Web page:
Nagauta Symphony, Yamada, NonesuchPerhaps what struck me most in Numano’s presentation was how Japan’s history and relationship with Western music was so starkly different from China’s. From a distance, we often think of China as a bigger Japan that simply took longer to gain traction, but this oversimplifies the picture. Since Chinese-born composers (from the Oscar-winning Tan Dun to the Pulitzer Prize-winning Zhou Long) have long overtaken their Japanese counterparts in the international arena, the disparities bear consideration.

Although Western culture has been highly politicized in both countries, Japan’s history has proven less overtly volatile. The Meiji government’s abrupt turn toward Western customs (and downgrade of local tradition) in the 1860s prevailed in musical terms for nearly a century. China, initially impressed by Japan’s successful modernization, adapted a similar “May Fourth Movement” but adapted from Western culture only what was “useful.” Though the career path of Xian Xinghai (1905–45) somewhat mirrored Yamada’s 20 years earlier — Xian returned from his studies with D’Indy and Dukas at the Paris Conservatory to a country at war with Japan — musical life became inextricably political and his works took a strongly propagandistic bent.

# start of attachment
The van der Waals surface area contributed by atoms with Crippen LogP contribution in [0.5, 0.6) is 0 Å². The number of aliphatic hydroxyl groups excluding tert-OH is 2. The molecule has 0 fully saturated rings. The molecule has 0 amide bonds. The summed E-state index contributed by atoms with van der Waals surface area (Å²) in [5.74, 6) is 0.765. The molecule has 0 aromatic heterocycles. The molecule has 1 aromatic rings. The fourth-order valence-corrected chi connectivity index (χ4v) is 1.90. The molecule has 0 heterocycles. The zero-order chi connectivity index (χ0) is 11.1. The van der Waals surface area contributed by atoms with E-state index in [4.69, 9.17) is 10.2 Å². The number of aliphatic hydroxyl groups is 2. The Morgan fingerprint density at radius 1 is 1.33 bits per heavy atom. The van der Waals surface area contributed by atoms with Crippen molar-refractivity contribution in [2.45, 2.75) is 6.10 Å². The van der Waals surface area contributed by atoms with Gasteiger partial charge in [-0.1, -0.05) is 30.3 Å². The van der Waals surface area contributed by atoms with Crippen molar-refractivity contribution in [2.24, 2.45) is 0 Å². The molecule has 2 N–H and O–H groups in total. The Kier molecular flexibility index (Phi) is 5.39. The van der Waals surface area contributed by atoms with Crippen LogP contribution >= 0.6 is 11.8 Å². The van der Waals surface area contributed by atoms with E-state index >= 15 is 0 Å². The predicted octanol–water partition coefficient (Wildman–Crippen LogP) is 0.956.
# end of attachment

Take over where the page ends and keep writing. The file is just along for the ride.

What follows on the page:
Beginning in the mid 1940s, when Japan initiated its remarkable post-war ascent, China found itself involved first in a brutal civil war, then in a new Socialist Republic that proved no less tumultuous, initiating a series of national campaigns and five-year plans precluding any possibility of organic cultural development. Perhaps the only direct parallel between China and Japan — at least as described by Mochizuki in a post-concert discussion — was a shared reverence for Western instruments. Even during China’s infamous Cultural Revolution (1966–76), when Western repertoire was roundly condemned, the instruments themselves were prized as the height of industrialized development.